The pledges from anonymous donors make $3 million in cash available immediately as appropriate acquisitions become available. The Festival has made a good-faith commitment to raise another $1.5 million for the Housing Fund in gifts or pledges payable over five years. Gifts of real estate, condos, or fractional interests certainly are expected and will be welcomed. Festival artists qualify for employee housing in Teton Village, Wyoming. When the $1.5 million goal is reached, another cash gift of $500,000 from the original donors will top off the campaign.

“The ever-rising cost of housing a few years ago almost threatened to suffocate the Music Festival, and that experience created tremendous motivation to stabilize our housing permanently. We are very grateful for the generosity of these donors and their faith in our mission,” said Ms. Jacobson. “With the Festival celebrating its 50th Anniversary in 2011, the Housing Fund is a fitting way to pay tribute to the musicians and other staff who come to our community every year to give us the Festival music experience, and will help to sustain its vitality for the next fifty years and more.”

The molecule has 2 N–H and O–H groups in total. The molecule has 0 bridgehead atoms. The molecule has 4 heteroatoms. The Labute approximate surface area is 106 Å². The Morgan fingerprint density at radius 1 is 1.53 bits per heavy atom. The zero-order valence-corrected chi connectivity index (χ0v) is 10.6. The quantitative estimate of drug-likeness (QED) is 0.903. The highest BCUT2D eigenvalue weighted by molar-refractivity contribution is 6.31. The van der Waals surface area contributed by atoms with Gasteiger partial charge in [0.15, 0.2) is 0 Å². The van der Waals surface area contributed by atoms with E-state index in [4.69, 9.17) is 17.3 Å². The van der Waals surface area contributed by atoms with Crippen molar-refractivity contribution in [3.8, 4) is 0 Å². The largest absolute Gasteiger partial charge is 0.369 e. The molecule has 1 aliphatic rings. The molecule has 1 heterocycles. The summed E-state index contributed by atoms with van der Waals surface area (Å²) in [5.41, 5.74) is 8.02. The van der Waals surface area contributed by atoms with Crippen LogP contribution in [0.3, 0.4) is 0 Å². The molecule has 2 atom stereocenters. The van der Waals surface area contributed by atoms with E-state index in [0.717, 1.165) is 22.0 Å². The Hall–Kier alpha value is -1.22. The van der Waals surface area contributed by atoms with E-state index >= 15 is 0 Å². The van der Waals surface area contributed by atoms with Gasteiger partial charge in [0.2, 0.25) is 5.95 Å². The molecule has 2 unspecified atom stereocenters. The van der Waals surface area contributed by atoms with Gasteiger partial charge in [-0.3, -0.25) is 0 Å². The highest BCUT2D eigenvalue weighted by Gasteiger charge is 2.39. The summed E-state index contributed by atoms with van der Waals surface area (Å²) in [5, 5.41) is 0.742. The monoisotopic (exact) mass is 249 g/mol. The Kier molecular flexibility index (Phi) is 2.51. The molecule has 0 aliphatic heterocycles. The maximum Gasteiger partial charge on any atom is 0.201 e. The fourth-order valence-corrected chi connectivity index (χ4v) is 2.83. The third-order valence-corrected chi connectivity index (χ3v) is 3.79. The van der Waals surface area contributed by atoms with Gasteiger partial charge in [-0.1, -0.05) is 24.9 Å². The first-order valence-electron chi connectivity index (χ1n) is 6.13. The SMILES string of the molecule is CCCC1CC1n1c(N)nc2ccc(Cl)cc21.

She added that the Festival is announcing the gift so that people with ideas for possible housing acquisitions by the fund or gifts for the Housing Fund will contact her at the Music Festival office at 307-732-9960 or tracy@gtmf.org.

The Grand Teton Music Festival is a 501(c)3 non-profit organization whose annual programs include a nationally recognized Orchestra and summer concert season, free community offerings, a winter-chamber music series, year-round education and outreach initiatives, and the Jackson Hole Wine Auction.